3. Alpha "Oops..." IV. Magic Arcana. Wizards of the Coast (2002-05-15). Retrieved on 2007-07-20.
  4. Alpha "Oops..." VII. Magic Arcana. Wizards of the Coast (2002-10-04). Retrieved on 2007-07-20.
  5. 5.0 5.1 Alpha "Oops...". Magic Arcana. Wizards of the Coast (2002-02-01). Retrieved on 2007-07-20.
  6. 6.0 6.1 Alpha "Oops..." II. Magic Arcana. Wizards of the Coast (2002-02-25). Retrieved on 2007-07-20.
  7. Alpha "Oops..." VI. Magic Arcana. Wizards of the Coast (2002-10-12). Retrieved on 2007-07-20.
  8. Alpha "Oops..." III. Magic Arcana. Wizards of the Coast (2002-04-10). Retrieved on 2007-07-20.
  9. Newmark, Leigh; InQuest Gamer (2006-12-15). History of the World. InQuest Gamer. Retrieved on 2007-07-20.
  10. 10.0 10.1 The Power Nine. Magic Arcana. Wizards of the Coast (2003-10-15). Retrieved on 2007-07-20.
  11. 11.0 11.1 DCI (2007-06-01). Legacy Format Deck Construction. Wizards of the Coast. Retrieved on 2007-07-20.
  12. 12.0 12.1 Rosewater, Mark (2002-07-08). Zen and the Art of Cycle Maintenance. Making Magic. Wizards of the Coast. Retrieved on 2007-07-20.
  13. Bleiweiss, Ben (2002-02-27). Tap One Mountain. Wizards of the Coast. Retrieved on 2007-07-20.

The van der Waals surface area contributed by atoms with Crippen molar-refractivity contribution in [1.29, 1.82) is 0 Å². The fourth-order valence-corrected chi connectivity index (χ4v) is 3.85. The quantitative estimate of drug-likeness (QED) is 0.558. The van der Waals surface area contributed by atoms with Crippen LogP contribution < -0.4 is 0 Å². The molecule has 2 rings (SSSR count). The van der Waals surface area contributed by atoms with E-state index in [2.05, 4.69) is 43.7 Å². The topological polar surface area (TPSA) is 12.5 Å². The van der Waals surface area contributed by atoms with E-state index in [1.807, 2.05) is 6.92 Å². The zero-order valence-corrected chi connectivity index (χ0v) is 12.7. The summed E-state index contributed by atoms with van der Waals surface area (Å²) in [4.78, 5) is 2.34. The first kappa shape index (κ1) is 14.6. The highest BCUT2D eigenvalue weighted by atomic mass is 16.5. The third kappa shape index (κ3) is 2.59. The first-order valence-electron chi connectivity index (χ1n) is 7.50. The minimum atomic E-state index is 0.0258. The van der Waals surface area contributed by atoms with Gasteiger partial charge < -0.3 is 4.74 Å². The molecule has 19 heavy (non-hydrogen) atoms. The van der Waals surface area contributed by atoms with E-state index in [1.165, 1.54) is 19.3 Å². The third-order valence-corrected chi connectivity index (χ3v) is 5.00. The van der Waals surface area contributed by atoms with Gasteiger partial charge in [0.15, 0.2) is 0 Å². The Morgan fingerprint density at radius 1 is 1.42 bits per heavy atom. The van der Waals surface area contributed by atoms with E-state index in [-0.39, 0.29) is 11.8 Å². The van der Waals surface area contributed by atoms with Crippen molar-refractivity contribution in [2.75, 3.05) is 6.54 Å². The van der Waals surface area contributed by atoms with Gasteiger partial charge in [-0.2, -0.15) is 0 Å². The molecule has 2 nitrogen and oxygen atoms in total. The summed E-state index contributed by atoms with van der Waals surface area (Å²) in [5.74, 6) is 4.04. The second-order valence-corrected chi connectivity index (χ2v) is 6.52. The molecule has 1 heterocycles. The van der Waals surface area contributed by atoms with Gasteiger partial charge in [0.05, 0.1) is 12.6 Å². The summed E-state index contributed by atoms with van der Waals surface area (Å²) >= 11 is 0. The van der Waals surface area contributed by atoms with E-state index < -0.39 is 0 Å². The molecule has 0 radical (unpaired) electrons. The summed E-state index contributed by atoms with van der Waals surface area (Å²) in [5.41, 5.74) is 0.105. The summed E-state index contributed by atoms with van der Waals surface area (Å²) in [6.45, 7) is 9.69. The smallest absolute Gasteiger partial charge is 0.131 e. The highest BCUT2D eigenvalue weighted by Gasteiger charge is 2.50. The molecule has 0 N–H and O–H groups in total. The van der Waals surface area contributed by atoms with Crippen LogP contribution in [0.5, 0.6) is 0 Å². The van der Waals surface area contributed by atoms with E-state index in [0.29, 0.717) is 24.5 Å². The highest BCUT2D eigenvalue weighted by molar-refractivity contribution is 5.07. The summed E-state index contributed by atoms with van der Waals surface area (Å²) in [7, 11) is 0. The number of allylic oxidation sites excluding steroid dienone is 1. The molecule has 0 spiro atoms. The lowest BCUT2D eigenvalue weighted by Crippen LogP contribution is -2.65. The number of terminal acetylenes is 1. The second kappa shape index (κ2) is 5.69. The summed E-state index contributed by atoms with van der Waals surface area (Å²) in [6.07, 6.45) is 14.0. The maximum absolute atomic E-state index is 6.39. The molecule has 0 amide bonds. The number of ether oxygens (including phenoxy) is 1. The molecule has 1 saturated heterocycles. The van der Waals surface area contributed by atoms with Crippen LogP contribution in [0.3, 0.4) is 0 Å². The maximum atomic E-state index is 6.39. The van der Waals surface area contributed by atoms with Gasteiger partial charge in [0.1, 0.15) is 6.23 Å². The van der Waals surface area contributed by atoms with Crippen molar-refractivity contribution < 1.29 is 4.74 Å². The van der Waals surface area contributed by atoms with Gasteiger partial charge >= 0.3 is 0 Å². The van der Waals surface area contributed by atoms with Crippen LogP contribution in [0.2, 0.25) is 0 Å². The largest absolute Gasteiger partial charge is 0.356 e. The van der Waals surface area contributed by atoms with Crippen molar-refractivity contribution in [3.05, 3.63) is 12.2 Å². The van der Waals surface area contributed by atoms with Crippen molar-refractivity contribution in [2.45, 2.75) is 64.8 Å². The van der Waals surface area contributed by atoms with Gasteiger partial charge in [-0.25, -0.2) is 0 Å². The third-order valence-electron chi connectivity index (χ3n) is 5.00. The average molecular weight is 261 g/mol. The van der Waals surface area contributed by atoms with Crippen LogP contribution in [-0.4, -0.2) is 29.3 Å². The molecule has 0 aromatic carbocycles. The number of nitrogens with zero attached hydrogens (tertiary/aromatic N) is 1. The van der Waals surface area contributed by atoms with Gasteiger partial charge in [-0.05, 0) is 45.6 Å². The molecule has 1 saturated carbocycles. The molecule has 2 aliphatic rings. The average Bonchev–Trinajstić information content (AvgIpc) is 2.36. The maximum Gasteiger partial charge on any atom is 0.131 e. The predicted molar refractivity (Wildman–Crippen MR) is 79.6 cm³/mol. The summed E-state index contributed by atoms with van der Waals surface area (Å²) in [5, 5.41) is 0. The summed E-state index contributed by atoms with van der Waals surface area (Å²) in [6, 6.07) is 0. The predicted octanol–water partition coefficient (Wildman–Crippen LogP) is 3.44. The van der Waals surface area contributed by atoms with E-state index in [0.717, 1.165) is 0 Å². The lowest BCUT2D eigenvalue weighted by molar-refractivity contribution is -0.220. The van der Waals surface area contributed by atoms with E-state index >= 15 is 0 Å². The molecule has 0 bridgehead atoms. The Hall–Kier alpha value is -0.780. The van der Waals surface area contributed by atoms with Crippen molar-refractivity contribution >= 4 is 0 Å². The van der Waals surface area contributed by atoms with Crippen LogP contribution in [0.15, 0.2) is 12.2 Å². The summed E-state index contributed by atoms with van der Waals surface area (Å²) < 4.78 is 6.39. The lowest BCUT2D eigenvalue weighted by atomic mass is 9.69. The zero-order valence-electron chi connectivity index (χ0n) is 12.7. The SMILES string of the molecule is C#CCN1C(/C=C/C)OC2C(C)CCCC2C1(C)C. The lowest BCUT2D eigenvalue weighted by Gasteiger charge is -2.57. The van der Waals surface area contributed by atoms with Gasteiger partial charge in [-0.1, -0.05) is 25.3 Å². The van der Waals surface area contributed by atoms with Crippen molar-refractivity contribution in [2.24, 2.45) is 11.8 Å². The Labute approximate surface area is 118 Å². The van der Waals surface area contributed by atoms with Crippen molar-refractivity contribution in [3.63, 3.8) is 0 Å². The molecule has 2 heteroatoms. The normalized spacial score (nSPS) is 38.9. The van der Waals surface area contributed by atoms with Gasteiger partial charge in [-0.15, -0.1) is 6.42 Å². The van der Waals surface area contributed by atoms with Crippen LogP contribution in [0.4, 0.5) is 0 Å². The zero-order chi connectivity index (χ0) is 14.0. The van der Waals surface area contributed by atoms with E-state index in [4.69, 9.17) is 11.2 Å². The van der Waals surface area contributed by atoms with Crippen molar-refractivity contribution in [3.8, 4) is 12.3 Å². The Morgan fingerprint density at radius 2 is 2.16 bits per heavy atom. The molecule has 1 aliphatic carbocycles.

External links

Magic: The Gathering sets
Advanced Level Core sets: Alpha, Beta, Unlimited, Revised, 4th Edition, 5th Edition, 6th Edition, 7th Edition, 8th Edition, 9th Edition, 10th Edition
Expert Level Early Sets
Arabian Nights, Antiquities, Legends, The Dark, Fallen Empires, Homelands
Expert Level Block Expansion Sets

Ice Age Block: Ice Age, Alliances, Coldsnap
Mirage Block: Mirage, Visions, Weatherlight
Rath Cycle: Tempest, Stronghold, Exodus
Urza Block: Urza's Saga, Urza's Legacy, Urza's Destiny
Masques Block: Mercadian Masques, Nemesis, Prophecy

Invasion Block: Invasion, Planeshift, Apocalypse
Odyssey Block: Odyssey, Torment, Judgment
Onslaught Block: Onslaught, Legions, Scourge
Mirrodin Block: Mirrodin, Darksteel, Fifth Dawn
Kamigawa Block: Champions of Kamigawa, Betrayers of Kamigawa, Saviors of Kamigawa

Ravnica Block: Ravnica: City of Guilds, Guildpact, Dissension
Time Spiral Block: Time Spiral, Planar Chaos, Future Sight
Lorwyn Mini-Block: Lorwyn, Morningtide
Shadowmoor Mini-Block: Shadowmoor, Eventide
Alara Block: Shards of Alara, Conflux, Alara Reborn

Un-Sets Starter Level Sets Compilations/reprint/gift box sets
Unglued, Unhinged

Portal, Portal Second Age, Portal Three Kingdoms, Starter, Starter 2000

Chronicles, Renaissance, Anthologies, Battle Royale, Beatdown, Deckmasters, Masters Edition